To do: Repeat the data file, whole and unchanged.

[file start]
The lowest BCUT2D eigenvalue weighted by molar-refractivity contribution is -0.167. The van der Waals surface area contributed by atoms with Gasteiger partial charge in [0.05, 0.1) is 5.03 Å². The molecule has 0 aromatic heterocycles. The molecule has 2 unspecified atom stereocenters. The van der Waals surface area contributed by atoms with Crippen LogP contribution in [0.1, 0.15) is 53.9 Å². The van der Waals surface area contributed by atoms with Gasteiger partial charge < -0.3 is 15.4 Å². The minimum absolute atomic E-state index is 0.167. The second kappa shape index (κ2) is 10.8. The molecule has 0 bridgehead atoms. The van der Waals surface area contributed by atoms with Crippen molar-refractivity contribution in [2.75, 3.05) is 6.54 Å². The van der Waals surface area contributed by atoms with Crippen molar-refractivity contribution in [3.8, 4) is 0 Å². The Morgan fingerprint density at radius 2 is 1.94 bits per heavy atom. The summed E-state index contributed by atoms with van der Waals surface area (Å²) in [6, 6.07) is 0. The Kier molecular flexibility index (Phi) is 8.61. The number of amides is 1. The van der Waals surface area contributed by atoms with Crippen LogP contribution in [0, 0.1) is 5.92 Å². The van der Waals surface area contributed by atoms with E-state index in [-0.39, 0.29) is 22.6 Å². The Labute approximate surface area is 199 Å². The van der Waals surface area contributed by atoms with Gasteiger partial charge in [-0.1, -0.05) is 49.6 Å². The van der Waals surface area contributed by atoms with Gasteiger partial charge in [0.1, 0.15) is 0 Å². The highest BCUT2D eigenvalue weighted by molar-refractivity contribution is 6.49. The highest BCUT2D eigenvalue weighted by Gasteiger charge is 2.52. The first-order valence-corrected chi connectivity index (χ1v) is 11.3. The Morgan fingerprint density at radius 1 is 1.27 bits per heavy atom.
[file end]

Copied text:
The lowest BCUT2D eigenvalue weighted by molar-refractivity contribution is -0.167. The van der Waals surface area contributed by atoms with Gasteiger partial charge in [0.05, 0.1) is 5.03 Å². The molecule has 0 aromatic heterocycles. The molecule has 2 unspecified atom stereocenters. The van der Waals surface area contributed by atoms with Crippen LogP contribution in [0.1, 0.15) is 53.9 Å². The van der Waals surface area contributed by atoms with Gasteiger partial charge < -0.3 is 15.4 Å². The minimum absolute atomic E-state index is 0.167. The second kappa shape index (κ2) is 10.8. The molecule has 0 bridgehead atoms. The van der Waals surface area contributed by atoms with Crippen molar-refractivity contribution in [2.75, 3.05) is 6.54 Å². The van der Waals surface area contributed by atoms with Crippen molar-refractivity contribution in [3.8, 4) is 0 Å². The Morgan fingerprint density at radius 2 is 1.94 bits per heavy atom. The summed E-state index contributed by atoms with van der Waals surface area (Å²) in [6, 6.07) is 0. The Kier molecular flexibility index (Phi) is 8.61. The number of amides is 1. The van der Waals surface area contributed by atoms with Crippen LogP contribution in [0, 0.1) is 5.92 Å². The van der Waals surface area contributed by atoms with E-state index in [-0.39, 0.29) is 22.6 Å². The Labute approximate surface area is 199 Å². The van der Waals surface area contributed by atoms with Gasteiger partial charge in [-0.1, -0.05) is 49.6 Å². The van der Waals surface area contributed by atoms with Gasteiger partial charge in [0.1, 0.15) is 0 Å². The highest BCUT2D eigenvalue weighted by molar-refractivity contribution is 6.49. The highest BCUT2D eigenvalue weighted by Gasteiger charge is 2.52. The first-order valence-corrected chi connectivity index (χ1v) is 11.3. The Morgan fingerprint density at radius 1 is 1.27 bits per heavy atom.